In mythology the eagle was sent from Olympus to collect the shepherd by Ganymede, who was destined to become the cup bearer of the gods.

Altair is about 16 light years away meaning that light left the star in 1999. If you were born in that year light that left Altair will be entering your eye this summer. It is also the closest of the summer triangle stars. It is white in colour which means that like Vega it is hotter than our Sun.

South of Altair there is a line of three stars; the centre one eta which looks like a letter ‘n’ is the most interesting. It is another of the so called variable stars. It was discovered in York in 1784 by Edward Pigott who worked with John Goodricke who discovered the variability of several stars including that of beta Lyra. Both Beta Lyra and eta 

Edward Pigott

Aquila were discovered on the same night September 12th 1784. Goodricke and Pigott are the fathers of variable star astronomy.

Eta Aquila can be seen to vary in brightness around every 7 days. 

Monday 20 July 2015

Astrognome Astronomy The Summer Triangle Part 1

The Summer Triangle Part 1: Vega

If you look directly overhead during summer evenings you will see a bright blue/white star. This is Vega the brightest star in the constellation of Lyra the Lyre or Harp, which according to Greek legend Apollo gave to the great musician Orpheus.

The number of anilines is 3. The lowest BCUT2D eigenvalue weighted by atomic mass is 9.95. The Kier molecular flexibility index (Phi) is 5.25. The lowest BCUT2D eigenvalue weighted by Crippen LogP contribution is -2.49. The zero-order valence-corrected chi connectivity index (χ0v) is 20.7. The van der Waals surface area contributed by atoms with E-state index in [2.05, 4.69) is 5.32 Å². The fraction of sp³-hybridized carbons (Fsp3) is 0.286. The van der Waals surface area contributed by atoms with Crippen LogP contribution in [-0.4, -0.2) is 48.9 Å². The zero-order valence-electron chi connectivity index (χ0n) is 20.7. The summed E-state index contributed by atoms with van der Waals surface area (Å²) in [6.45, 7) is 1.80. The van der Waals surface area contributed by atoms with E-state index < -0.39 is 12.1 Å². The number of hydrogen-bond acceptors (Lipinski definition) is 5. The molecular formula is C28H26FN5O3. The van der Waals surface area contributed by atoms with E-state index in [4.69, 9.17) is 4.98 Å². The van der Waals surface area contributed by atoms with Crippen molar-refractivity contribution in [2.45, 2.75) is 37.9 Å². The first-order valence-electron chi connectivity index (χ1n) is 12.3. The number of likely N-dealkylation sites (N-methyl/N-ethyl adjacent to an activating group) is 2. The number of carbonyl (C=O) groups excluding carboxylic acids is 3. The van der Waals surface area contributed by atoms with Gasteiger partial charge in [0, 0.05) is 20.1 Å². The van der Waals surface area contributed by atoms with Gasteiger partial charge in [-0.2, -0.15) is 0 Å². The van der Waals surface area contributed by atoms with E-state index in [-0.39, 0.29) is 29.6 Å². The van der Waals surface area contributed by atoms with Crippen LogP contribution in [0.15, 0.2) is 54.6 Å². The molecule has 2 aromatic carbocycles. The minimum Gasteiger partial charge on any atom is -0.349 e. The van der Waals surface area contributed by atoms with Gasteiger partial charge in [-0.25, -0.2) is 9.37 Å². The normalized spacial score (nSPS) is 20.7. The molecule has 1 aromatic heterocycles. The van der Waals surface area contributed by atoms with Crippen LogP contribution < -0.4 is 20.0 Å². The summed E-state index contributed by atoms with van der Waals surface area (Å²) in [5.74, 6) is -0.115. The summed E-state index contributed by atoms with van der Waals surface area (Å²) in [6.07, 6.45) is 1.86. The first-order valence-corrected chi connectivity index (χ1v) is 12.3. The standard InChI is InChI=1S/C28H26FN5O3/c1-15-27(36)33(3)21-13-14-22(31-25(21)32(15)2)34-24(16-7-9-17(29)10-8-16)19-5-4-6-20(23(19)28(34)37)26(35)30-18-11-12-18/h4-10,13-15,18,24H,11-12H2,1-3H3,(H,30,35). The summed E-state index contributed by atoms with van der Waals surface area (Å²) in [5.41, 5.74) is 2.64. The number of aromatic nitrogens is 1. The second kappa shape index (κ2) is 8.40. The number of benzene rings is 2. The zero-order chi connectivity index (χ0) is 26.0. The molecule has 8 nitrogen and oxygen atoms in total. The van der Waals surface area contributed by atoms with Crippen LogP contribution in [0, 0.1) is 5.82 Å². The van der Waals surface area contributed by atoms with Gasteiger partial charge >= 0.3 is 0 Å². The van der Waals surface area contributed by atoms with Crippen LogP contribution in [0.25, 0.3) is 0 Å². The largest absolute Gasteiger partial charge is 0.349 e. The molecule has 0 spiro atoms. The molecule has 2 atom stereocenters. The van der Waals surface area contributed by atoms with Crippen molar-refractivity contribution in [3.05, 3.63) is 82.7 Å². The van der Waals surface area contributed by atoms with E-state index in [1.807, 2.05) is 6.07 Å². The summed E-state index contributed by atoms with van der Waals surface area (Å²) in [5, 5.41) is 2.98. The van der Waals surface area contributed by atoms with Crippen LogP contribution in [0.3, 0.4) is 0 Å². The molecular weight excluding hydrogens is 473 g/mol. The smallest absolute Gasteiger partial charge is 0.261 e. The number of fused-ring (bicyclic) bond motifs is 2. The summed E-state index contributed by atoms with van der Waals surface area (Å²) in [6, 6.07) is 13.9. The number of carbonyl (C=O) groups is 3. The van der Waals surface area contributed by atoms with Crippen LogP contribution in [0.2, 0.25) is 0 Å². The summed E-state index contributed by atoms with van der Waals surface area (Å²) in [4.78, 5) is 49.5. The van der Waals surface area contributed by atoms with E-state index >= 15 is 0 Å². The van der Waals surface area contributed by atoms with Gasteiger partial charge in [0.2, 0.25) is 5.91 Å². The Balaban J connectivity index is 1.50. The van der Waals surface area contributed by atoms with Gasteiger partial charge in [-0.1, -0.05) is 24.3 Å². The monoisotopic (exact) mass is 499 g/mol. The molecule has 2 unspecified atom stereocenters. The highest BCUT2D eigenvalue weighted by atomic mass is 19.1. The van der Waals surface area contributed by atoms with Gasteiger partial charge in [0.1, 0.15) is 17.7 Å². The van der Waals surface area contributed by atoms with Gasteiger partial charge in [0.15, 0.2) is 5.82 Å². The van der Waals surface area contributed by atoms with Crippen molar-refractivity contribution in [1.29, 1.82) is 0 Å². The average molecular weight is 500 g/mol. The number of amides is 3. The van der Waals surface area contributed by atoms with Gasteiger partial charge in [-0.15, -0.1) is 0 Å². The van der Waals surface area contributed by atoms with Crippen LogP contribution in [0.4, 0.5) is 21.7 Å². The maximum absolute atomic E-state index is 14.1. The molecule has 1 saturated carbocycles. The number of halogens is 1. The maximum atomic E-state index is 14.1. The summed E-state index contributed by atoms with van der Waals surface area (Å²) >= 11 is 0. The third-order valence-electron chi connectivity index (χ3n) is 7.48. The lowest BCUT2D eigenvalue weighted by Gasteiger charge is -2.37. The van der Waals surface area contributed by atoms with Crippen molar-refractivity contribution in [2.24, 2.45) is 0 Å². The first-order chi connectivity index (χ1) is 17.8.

Vega is about 26 light years away, this means that the light entering our eyes this summer left Vega in 1989. Anyone born in 1989 the light from Vega left the star the year you were born!

It is blue/white in colour, this means that Vega is hotter than our Sun. The colours of stars tell astronomers which stars are hot and which are cool. Surprisingly blue/white stars are much hotter than orange/red stars.

Although Lyra is a small constellation there is a lot that can be seen without the help of a telescope.

Just below Vega you will see a small rectangle of stars the bottom right is beta Lyre or to give its proper name Sheliak. This star varies in brightness and is referred to as a variable star.  It is quite easy to watch it change in brightness every 13 days. There are many different kinds of variable stars. Beta however was first identified as variable by the English astronomer John Goodricke in 1784. Goodricke was deaf and unable to speak. He is however one of the fathers of variable star astronomy.